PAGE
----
guest post: Moderns recast pre-moderns in their own flesh and form

NOTE: This is part III of Razib Khan's guest post.

The past is not just the background to the present, it shapes who we are, where we start out in time and our viewpoint. But it is important to view it with some level of accuracy as it viewed itself, rather than simply back-projecting our own modern categories and mind-sets [22]. Hindus today have a clear idea of who and what Muslims are and their attitudes towards them. Hindus centuries past, if they even gave much thought to the new religion, might have viewed Islam as just another sect that would take its place in the Indian system. For their part, many of the first Muslims of India were adventurers bent on fortune and glory, and their role as ghazis were secondary to their primary mission as plunderers. To take a specific example, many Sunni Muslims view Aurangzeb as a good and righteous ruler, he was pious, abstemious and just in the Islamic context. He made great efforts to convert Hindu lords to the One True Faith in comparison to his predecessors. One can attribute these acts to Aurangzeb's deeply held religious beliefs, or, one can view them in the context of his situation, dealing with Hindu rebellions and perhaps concluding that now was the time to end the factious religious pluralism that made the Mughal state difficult to manage. His conclusions might have been influenced by his piety, but his intent might have been far more practical than his hagiographers portray. The conversion of pagan European kings, who are later sanctified by the Church, is often quitely clearly the result of political rather than religious considerations as recorded by observers of the day [23]. What psychologists call attribution error seems to be rife in popular reconceptualizations of historical events.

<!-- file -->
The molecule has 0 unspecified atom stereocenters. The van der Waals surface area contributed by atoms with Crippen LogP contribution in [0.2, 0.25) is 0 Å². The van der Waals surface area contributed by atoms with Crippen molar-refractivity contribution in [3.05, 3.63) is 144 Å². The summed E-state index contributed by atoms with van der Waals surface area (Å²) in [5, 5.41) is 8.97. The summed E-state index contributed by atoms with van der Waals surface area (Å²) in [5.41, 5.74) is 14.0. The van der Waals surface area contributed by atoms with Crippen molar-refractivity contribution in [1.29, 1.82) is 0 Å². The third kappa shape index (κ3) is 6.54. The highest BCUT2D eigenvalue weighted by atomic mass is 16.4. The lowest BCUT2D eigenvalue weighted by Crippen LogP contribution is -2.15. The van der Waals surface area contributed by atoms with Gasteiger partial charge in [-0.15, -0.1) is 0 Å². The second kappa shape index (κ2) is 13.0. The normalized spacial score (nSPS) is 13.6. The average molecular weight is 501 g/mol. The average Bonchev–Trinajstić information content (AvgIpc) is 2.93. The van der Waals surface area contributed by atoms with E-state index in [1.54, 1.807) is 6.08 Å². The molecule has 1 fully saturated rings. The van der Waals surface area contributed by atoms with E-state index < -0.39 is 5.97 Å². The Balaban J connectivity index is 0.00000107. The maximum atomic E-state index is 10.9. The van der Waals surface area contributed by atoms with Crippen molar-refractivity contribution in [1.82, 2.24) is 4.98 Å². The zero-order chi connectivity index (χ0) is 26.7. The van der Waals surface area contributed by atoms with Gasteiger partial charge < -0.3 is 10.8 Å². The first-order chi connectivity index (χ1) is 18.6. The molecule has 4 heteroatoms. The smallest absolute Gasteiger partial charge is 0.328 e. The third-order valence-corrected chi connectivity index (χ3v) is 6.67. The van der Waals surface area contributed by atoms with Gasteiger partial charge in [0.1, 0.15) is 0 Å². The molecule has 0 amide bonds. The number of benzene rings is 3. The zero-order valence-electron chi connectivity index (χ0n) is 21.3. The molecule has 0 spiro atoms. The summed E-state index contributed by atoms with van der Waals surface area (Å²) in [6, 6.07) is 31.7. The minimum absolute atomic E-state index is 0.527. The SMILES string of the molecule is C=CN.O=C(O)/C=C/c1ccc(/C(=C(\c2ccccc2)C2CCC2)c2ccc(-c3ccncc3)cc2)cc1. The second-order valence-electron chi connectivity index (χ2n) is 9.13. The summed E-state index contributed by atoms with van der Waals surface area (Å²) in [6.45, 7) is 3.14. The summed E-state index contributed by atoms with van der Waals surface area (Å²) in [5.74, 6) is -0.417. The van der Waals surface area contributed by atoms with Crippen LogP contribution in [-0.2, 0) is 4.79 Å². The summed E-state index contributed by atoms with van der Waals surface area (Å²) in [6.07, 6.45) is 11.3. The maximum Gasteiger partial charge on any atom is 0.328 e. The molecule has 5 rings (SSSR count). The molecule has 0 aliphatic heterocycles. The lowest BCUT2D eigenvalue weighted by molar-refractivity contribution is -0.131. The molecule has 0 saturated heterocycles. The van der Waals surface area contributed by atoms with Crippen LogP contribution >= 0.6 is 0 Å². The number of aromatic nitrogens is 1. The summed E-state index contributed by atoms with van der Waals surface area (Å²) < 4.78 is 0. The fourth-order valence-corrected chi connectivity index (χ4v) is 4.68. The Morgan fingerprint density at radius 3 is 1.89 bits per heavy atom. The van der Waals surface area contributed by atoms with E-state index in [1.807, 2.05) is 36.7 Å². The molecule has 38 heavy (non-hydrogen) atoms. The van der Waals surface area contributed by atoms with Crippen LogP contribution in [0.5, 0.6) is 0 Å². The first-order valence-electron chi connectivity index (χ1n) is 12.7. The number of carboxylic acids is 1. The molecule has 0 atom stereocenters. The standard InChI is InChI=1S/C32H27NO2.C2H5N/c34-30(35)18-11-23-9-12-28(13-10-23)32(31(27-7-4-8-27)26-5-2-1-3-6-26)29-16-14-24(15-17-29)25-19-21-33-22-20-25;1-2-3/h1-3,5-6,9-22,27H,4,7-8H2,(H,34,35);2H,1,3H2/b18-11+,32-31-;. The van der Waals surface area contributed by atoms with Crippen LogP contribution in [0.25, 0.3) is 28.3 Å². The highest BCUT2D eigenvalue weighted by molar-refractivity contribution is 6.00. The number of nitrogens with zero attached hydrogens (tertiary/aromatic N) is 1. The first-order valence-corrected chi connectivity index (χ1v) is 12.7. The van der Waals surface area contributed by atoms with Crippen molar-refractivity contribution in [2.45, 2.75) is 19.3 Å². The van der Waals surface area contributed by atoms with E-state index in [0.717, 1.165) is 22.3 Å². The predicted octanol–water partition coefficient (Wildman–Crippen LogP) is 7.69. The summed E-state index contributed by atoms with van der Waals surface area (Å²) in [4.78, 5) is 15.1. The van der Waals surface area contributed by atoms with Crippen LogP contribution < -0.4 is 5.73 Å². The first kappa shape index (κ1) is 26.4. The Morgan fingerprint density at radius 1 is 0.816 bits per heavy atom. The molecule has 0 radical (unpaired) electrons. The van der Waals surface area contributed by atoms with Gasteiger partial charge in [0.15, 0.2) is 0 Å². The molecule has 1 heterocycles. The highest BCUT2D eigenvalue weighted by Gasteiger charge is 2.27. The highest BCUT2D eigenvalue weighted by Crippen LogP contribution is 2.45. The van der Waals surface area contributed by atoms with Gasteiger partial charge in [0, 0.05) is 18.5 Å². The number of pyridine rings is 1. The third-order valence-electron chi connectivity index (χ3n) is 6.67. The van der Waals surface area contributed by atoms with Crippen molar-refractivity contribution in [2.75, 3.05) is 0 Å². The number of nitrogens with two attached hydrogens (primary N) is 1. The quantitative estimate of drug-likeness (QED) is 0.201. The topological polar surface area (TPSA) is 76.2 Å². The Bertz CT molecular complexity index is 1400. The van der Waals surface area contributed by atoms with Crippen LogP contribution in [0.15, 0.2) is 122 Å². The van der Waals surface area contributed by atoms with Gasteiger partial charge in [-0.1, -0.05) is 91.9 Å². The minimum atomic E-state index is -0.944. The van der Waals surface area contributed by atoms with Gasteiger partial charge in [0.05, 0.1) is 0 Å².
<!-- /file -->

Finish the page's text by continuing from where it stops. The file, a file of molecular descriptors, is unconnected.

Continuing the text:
There is also the matter of a gap between the elite and common levels of social standing. Muslims and Hindus of a given social class in the past (and to some extent today) likely shared a similar outlook, attested by the history of Sufis and Baul poets and minstrels being revered by both the rural Hindu and Muslim communities together. Reverence of Sufi saints by Muslim peasants was only a few degrees different in nature than the local gods that lower caste Hindus often worshipped [24]. Similarly, abstract conceptions of religious philosophy promulgated by Brahman sages might in tone and style share much more with the austerity of orthodox Islam than it would with "folk Hinduism." Today the Brahmo Samaj sect of Hinduism can be considered a "Unitarian Hinduism" while Arya Samaj is a "Protestant Hinduism." Illiterate Hindus in Tamil Nadu, indigenous Catholics in Peru and Muslims in East Java might very well resemble each other more than they would the practice of Iyer Brahmins, white Catholics from Lima and santri (orthodox Muslims) from West Java respectively.